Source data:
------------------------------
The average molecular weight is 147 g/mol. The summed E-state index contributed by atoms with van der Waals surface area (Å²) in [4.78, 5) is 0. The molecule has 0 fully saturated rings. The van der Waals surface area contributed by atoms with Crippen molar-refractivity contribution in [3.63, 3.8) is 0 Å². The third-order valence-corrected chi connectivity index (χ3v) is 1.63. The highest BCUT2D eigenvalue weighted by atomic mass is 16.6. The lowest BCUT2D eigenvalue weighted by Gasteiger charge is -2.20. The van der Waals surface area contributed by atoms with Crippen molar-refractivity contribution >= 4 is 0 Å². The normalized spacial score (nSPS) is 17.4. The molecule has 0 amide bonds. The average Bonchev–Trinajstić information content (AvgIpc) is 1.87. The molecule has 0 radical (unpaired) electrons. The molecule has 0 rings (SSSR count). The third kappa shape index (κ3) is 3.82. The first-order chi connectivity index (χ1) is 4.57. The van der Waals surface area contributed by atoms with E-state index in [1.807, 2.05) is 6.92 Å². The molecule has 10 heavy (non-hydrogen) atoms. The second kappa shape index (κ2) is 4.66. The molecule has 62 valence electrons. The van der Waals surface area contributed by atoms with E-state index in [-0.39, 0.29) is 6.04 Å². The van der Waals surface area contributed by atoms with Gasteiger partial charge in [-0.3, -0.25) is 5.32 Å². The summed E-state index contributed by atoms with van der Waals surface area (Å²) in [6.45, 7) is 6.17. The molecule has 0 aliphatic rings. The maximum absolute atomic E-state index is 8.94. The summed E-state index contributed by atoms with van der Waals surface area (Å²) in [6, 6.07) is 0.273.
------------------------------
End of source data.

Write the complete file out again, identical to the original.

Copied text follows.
The average molecular weight is 147 g/mol. The summed E-state index contributed by atoms with van der Waals surface area (Å²) in [4.78, 5) is 0. The molecule has 0 fully saturated rings. The van der Waals surface area contributed by atoms with Crippen molar-refractivity contribution in [3.63, 3.8) is 0 Å². The third-order valence-corrected chi connectivity index (χ3v) is 1.63. The highest BCUT2D eigenvalue weighted by atomic mass is 16.6. The lowest BCUT2D eigenvalue weighted by Gasteiger charge is -2.20. The van der Waals surface area contributed by atoms with Crippen molar-refractivity contribution >= 4 is 0 Å². The normalized spacial score (nSPS) is 17.4. The molecule has 0 amide bonds. The average Bonchev–Trinajstić information content (AvgIpc) is 1.87. The molecule has 0 radical (unpaired) electrons. The molecule has 0 rings (SSSR count). The third kappa shape index (κ3) is 3.82. The first-order chi connectivity index (χ1) is 4.57. The van der Waals surface area contributed by atoms with E-state index in [1.807, 2.05) is 6.92 Å². The molecule has 10 heavy (non-hydrogen) atoms. The second kappa shape index (κ2) is 4.66. The molecule has 62 valence electrons. The van der Waals surface area contributed by atoms with E-state index in [-0.39, 0.29) is 6.04 Å². The van der Waals surface area contributed by atoms with Gasteiger partial charge in [-0.3, -0.25) is 5.32 Å². The summed E-state index contributed by atoms with van der Waals surface area (Å²) in [6.45, 7) is 6.17. The molecule has 0 aliphatic rings. The maximum absolute atomic E-state index is 8.94. The summed E-state index contributed by atoms with van der Waals surface area (Å²) in [6, 6.07) is 0.273.